Some situations might be more acceptable to condo boards (and neighbors) than others, depending upon the community, Stephen M. Lasser, Esq., a partner with the Manhattan-based law firm of Barton LLP, says.
“Temporary situations such as relatives living with other relatives during a period of unemployment or while they are searching for other housing is more acceptable,” Lasser says.
An inordinate number of residents in a unit or units also can create tension among neighbors because residents pay for utilities like water as a common expense. If a few apartments seem to be using more than their fair share of the water, people could get justifiably angry.
Local municipalities usually have occupancy restrictions that are determined by the square footage in the unit. But often, a condo or co-op community’s occupancy restrictions are written into the condominium’s governing documents.
Legal occupancy limits are determined for a dwelling unit with two ends in mind: To comply with existing occupancy restrictions of the municipality in which the community is based and to fit the needs of the co-op/condo community’s residents.
These limits differ among municipalities, since some urban municipalities may allow higher numbers of people living in smaller units, and some suburban communities may have stricter regulations on how many folks can live in a condo unit or apartment.
Condos and HOAs can impose occupancy limits that differ from the city or town’s limits, as long as they comply with existing laws. This means boards of such communities can choose to be stricter about how many people can live in a unit than the municipal law stipulates. Generally speaking, municipal laws state that no more than two people can live in a one-bedroom apartment, and no more than four people can live in a two-bedroom apartment; i.e., two people per bedroom, tops.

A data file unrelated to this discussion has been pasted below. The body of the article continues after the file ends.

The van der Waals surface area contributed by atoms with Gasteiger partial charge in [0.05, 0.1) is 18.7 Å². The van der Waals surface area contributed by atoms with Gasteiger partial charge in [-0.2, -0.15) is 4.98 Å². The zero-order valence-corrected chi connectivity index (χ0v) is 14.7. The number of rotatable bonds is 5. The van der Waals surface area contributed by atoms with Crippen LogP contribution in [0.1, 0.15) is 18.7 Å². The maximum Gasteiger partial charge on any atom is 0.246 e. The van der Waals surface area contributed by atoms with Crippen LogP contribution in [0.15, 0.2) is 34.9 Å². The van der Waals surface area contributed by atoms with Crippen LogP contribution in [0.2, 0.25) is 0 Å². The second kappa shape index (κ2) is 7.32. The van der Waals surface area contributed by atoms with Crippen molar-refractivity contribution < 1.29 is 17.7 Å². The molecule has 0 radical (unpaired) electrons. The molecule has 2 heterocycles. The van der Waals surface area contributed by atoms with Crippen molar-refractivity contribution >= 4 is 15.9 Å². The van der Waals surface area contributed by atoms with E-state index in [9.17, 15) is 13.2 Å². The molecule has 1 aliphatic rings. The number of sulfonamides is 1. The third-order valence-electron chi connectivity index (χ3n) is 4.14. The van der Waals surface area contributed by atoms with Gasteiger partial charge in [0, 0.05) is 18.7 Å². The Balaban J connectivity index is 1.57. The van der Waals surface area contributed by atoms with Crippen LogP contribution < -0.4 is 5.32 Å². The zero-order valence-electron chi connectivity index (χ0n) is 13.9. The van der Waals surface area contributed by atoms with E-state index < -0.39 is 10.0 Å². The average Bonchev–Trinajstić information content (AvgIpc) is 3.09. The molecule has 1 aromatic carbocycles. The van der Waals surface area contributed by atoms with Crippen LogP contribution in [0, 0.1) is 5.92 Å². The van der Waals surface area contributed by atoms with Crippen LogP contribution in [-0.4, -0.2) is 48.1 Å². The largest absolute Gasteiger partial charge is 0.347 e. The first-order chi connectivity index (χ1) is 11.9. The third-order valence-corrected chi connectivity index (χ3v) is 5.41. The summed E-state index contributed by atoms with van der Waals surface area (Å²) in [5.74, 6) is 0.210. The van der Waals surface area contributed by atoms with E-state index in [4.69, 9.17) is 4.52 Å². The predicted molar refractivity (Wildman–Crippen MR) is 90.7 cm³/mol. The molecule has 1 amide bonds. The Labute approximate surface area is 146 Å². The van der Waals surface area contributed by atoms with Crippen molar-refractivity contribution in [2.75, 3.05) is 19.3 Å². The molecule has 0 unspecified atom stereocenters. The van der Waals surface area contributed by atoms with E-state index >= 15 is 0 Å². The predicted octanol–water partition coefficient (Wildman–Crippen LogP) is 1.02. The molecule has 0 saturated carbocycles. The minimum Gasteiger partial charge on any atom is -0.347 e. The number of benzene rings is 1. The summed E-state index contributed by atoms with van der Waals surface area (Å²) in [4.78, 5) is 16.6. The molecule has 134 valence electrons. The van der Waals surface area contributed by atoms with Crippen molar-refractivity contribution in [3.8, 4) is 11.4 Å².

“The law In New York City is quite generous and permits one person per eighty square feet,” Lasser says. “In the event a unit owner violates the applicable local law, the board could impose fines or sue the owner and occupants for injunctive relief to compel their compliance with the law. “However,” he continues, “because there is no landlord-tenant relationship between a condominium association and its unit owners, the board will not be able to start an eviction proceeding in housing court. In addition, the local government agency with jurisdiction over housing code enforcement may have to determine that the local law is being violated before a court will consider the condominium’s claim to be ripe for judicial intervention.” Download PDF
About the Author Stephen M. Lasser is the managing partner of Lasser Law Group. He has
focused his practice on real estate as both a litigator and a transactional
attorney for approximately 20 years. Read More
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